Pennsylvania Sues Uber Over Data Breach Cover-Up

Mar 5, 2018

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Ride-share company Uber has been sued yet again, this time by the Attorney General of Pennsylvania.

“Uber violated Pennsylvania law by failing to put our residents on timely notice of this massive data breach,” Attorney General Josh Shapiro said. “Instead of notifying impacted consumers of the breach within a reasonable amount of time, Uber hid the incident for over a year – and actually paid the hackers to delete the data and stay quiet. That’s just outrageous corporate misconduct, and I’m suing to hold them accountable and recover for Pennsylvanians.”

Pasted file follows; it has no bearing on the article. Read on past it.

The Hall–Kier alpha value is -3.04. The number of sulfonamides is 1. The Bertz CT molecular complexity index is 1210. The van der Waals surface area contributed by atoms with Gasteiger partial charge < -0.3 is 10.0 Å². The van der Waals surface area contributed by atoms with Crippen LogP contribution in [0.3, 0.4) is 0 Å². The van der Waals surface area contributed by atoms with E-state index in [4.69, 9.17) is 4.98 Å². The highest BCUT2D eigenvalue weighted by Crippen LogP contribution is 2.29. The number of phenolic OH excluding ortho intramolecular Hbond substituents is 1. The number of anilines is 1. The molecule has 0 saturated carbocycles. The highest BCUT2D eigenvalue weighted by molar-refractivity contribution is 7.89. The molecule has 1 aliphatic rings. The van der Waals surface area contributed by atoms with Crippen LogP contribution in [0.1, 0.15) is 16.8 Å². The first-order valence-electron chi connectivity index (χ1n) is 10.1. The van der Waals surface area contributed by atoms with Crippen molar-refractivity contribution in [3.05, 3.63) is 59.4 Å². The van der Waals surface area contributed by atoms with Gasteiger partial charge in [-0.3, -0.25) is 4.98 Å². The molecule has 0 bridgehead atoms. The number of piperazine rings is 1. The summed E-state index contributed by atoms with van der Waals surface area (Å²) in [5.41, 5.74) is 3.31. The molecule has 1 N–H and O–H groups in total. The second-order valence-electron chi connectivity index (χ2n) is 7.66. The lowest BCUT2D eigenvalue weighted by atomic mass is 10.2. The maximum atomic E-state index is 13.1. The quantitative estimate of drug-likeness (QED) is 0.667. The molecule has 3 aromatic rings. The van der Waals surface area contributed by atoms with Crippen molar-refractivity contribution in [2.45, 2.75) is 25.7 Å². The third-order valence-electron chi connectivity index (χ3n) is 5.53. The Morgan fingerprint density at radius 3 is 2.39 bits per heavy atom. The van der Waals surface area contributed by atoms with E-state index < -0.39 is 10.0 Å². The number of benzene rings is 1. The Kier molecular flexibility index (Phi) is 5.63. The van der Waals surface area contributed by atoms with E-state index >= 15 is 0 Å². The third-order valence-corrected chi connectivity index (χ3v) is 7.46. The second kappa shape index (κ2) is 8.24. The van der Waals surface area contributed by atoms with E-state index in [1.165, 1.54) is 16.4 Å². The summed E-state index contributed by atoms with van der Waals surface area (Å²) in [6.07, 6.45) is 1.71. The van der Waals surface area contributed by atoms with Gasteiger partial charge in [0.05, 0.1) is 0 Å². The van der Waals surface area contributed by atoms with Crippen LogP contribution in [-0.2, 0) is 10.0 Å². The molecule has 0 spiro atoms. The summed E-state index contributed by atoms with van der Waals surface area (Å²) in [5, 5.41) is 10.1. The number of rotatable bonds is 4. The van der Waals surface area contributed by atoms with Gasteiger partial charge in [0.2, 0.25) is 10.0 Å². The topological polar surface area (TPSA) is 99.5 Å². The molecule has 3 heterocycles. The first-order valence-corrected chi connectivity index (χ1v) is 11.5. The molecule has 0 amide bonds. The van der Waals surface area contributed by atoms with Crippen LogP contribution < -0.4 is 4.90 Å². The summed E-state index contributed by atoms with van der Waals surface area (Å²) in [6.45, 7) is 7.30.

The lawsuit, filed in the Philadelphia Court of Common Pleas on March 5, charges Uber with breaking state law by withholding information from thousands of drivers. Although hackers had stolen the names and driver license numbers of at least 13,500 Pennsylvania Uber drivers, the ride-share company did not disclose the fact until more than a year later.

In November, after intense public scrutiny, Uber finally admitted that the company had covered up a hacking attack that exposed the personal identifying information of around 57 million customers and drivers.

Under state law, the Attorney General’s office could seek up to $1,000 per violation, amounting to a total of $13.5 million.

“The more personal information these criminals gain access to, the more vulnerable the person whose information was stolen becomes,” Shapiro said.

The Pennsylvania lawsuit is not the first filing of its kind. In November, Washington State and the city of Chicago both sued the ride-share company over the same data breach.

Uber could not be reached for comment.

Featured photo by Jaap Arriens/NurPhoto via Getty Images

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